Paulson’s effective scrapping of the mortgage securities buying plan that he sold so passionately only months ago is just one example of the recasting of emergency measures that Washington has witnessed in recent days.
On Monday, Treasury and the Federal Reserve overhauled their aid package to insurance giant American International Group Inc. In September, they gave AIG an $85-billion line of credit to help it liquidate over the next two years, and less than a month later added $37.8 billion to the package.
But with those moves proving inadequate -- the company reported a $24.5-billion loss Monday -- the bailout was retooled and the price tag boosted to $150 billion.
In addition, the Federal Reserve Bank of New York announced it was delaying a plan to help stabilize money market funds by buying up to $540 billion of their short-term debt. The plan, announced last month, was intended to help the funds handle the crush of nervous investors seeking to get their money out.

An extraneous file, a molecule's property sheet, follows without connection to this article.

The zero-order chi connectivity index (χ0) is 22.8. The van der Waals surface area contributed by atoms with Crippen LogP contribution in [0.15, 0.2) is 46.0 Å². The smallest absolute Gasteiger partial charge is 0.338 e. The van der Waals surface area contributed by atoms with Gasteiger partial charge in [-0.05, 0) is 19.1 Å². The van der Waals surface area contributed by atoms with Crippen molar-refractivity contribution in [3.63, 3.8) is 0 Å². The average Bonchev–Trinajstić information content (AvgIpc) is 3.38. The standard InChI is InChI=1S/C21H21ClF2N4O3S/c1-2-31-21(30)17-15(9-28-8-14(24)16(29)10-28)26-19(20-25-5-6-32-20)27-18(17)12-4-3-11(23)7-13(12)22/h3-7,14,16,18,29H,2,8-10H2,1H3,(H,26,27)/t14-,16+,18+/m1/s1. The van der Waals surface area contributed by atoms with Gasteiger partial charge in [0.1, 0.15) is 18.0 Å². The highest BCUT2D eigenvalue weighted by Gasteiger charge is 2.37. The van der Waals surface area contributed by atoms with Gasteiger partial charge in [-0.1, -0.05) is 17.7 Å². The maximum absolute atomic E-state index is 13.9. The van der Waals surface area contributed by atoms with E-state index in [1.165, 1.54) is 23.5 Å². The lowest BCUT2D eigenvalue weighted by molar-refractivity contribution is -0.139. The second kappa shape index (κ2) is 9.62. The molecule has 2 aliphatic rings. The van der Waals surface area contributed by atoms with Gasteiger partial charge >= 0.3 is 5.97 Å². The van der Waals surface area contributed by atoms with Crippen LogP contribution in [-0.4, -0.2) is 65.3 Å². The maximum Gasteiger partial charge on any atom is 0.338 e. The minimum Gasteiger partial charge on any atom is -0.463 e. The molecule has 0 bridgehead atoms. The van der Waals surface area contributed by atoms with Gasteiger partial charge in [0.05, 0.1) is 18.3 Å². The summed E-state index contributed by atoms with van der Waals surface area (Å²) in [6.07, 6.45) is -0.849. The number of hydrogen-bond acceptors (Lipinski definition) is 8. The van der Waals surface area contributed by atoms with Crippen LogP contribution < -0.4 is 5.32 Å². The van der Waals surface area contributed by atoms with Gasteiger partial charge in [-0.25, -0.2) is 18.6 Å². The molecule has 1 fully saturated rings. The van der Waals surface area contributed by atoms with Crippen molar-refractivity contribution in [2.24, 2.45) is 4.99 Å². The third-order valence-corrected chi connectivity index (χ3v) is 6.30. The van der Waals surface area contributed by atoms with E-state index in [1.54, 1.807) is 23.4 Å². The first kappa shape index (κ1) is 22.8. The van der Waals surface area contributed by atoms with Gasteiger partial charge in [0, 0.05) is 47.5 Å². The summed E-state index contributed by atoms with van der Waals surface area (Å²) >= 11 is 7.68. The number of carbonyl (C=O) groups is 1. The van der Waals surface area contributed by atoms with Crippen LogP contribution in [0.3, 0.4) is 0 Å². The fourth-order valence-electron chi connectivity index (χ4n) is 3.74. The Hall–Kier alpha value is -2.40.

Lawmakers were reluctant to criticize Paulson, noting the importance of his task to help right the economy.
“The initial reaction that a lot of us had on the Hill was ‘How can we do something like this so fast?’ We took a lot of heat in standing up and saying, ‘Wait a minute,’ ” said Rep. Eric Cantor (R-Va.), who helped lead GOP opposition to the original bailout bill before voting for a revised version.
“I’m very hopeful he has put together a team that knows what it’s doing and can get us out of the mess we’re in as quickly as possible.”